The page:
Whether intensely dry or incredibly wet – weather extremes are nothing new in Texas but, as more people move into the state and more development takes place, the financial impact of these extremes takes a heavier toll.
A recent report by the National Oceanic and Atmospheric Administration (NOAA) indicated that 15 weather and climate disasters in the United States in 2016 each resulted in financial losses of $1 billion or more. Seven of these $1 billion-plus disasters directly impacted Texas, including flooding and hail storms. NOAA has indicated that the combined financial cost of these disasters in Texas has resulted in $10.6 billion in financial losses.
The Texas Water Resources Institute referred to extreme weather as “the new (and old) normal” in the Lone Star State.
Texas State Climatologist John Nielsen-Gammon told the TWRI, “It’s fair to say Texas weather is unusually abnormal.” He attributed this in large part to the state’s location “at the crossroads of large-scale weather patterns.
“We’re one of the few places on the globe that is affected by what’s happening in both oceans,” Nielsen-Gammon said. “Our rainfalls are affected in the wintertime fairly strongly by what’s happening in the Pacific Ocean. And in the summertime, there is a bit of an influence from the Atlantic Ocean.”
Nielsen-Gammon told the TWRI that climate models predict more extreme rainfall events for the state, and added that a study of the past century “shows a 20 to 40 percent increase in extreme rainfall.”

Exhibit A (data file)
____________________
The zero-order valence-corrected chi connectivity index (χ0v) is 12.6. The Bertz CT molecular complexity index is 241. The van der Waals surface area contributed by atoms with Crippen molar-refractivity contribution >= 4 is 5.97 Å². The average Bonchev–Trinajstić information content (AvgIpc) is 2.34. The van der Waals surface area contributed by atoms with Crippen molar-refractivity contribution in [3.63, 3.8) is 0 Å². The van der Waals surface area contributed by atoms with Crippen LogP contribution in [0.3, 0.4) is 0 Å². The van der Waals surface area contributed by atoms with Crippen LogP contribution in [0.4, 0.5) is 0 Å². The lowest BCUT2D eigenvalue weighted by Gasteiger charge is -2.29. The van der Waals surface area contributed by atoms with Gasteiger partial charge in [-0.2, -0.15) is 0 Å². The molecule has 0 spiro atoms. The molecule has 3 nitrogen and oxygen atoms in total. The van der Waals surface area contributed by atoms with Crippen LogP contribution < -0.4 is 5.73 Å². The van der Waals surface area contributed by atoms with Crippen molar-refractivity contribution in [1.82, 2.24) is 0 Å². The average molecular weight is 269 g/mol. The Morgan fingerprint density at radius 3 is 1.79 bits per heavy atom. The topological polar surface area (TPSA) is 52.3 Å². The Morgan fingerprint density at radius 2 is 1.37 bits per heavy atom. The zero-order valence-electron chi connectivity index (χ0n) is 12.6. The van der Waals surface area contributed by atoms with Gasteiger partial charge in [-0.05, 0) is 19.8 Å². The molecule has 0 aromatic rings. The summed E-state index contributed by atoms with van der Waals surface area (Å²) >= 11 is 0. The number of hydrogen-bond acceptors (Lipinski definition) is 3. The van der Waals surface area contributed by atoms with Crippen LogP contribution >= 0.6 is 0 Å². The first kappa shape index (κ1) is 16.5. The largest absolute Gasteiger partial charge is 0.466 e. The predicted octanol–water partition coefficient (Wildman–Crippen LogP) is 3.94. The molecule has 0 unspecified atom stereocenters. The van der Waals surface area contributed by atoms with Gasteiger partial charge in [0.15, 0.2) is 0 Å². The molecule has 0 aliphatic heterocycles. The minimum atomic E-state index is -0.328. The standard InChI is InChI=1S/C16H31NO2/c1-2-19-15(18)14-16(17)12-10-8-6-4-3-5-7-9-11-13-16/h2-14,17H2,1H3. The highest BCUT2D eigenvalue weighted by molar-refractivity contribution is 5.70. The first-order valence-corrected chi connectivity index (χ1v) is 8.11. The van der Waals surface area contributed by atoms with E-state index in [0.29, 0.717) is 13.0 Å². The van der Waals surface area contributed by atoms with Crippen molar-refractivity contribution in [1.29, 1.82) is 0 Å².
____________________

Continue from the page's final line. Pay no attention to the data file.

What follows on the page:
However, there will also be times when rainfall is scarce over a sustained period, research shows.
The TWRI also referenced a Columbia University study that showed by 2080, normal weather conditions would be similar to the recent multi-year drought that finally ended in 2015.
“Considering these predictions of a hotter, drier Texas that still sees extreme, flood-inducing rainfall events, what can the state do to manage resources and prepare for these extremes?” the Texas Water Resources Institute asked.
It responded by saying that some measures began following the intense drought that gripped the state in the 1950s, and referred to the 2017 State Water Plan, which details “5,500 water management strategies, which if implemented, would provide 8.5 million acre-feet of additional water supplies per year by 2070.”
Other efforts have also been devoted to helping alleviate the impact of severe floods. The TWRI pointed to Gov. Greg Abbott’s transfer of $6.8 million from Texas’ disaster contingency fund to help ensure there are enough accurate water gages and to provide for more floodplain management and planning.
Nielsen-Gammon told the TWRI that “hopefully, the actions taken will pay off in terms of less damage or less life lost the next time we have extreme flooding.”
Robert Mace, an administrator and hydrologist with the Texas Water Development Board, said planning for the worst extremes is vital, and that it’s important to avoid a naïve sense of security that because an extreme event has recently occurred, it won’t happen again for a long time.
“People think that, ‘Oh, we just had a major five-year drought; that was a fluke,” he told TWRI. “We won’t have one of those again for a while,’ and they get complacent,” he said. “But, almost assuredly we will.”
He said the important step is to prepare well in advance of weather extremes. That starts with planning and with funding before weather events have caused a disaster in Texas.
More information on recent weather disasters and their financial impact can be found at https://www.ncdc.noaa.gov/billions/overview. The full Texas Water Resources Institute article on weather extremes can be found at http://twri.tamu.edu/publications/txh2o/fall-2016/extremely-expected/.